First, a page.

The players are sitting on a grid (for instance, 3 rows by 4 columns, for a total of 12 people). Their mobile devices form a matrix of screens and loudspeakers that are used to spatialize sound and light.
For now, the Matrix is performed by one player at a time: a representation of the matrix appears on the screen of a player who becomes the performer: by moving his finger on the matrix (on the screen), he controls from which smartphone(s) the light and sound come from in the real world. (The sound changes with the speed of the finger trajectory.) That way, he remotely uses the other people’s instruments. After a fixed time, another player takes over the control of the sound and light, and becomes the new performer.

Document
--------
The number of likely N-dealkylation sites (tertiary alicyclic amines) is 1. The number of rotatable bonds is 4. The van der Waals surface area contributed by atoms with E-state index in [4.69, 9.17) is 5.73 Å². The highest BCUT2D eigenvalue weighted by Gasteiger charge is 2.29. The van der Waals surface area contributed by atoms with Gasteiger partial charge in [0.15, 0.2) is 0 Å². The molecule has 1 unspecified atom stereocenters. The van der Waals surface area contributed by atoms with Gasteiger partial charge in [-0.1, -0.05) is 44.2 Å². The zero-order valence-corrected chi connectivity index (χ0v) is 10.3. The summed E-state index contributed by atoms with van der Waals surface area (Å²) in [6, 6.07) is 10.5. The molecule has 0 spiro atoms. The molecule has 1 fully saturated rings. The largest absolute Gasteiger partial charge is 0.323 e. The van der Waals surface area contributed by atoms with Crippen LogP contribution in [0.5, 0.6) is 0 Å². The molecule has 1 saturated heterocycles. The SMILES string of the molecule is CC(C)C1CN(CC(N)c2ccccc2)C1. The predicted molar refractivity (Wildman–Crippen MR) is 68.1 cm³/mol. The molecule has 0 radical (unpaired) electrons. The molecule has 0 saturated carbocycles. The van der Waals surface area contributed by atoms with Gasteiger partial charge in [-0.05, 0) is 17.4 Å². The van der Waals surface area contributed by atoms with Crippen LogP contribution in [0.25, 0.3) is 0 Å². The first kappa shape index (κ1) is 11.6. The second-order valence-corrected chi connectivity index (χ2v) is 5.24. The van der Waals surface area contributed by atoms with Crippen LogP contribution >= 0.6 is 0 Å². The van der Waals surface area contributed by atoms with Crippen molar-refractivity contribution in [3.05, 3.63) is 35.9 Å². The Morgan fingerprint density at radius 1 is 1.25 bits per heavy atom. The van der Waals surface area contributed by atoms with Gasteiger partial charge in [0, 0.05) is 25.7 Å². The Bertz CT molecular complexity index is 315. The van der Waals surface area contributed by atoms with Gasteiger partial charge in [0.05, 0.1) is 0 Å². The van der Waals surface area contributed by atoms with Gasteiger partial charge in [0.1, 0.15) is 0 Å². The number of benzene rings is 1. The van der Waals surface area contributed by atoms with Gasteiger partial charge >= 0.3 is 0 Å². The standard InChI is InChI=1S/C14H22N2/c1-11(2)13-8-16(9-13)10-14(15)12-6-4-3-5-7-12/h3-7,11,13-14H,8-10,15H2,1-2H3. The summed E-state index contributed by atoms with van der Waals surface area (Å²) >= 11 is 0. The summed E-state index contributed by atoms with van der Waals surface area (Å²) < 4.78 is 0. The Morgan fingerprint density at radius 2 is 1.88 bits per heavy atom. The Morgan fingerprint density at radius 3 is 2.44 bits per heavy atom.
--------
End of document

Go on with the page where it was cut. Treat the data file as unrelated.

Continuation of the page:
The video below gives an idea of the technical setup. While the players are usually seated at a distance of 1 or 2 meters from each other, the smartphones are spaced by a few centimeters only for the purpose of this video.
The sound is generated locally on the mobile devices that are connected to a Web Socket server (using node.js and socket.io). The server receives the position from the performer’s device and controls the sound generators of all devices of the matrix.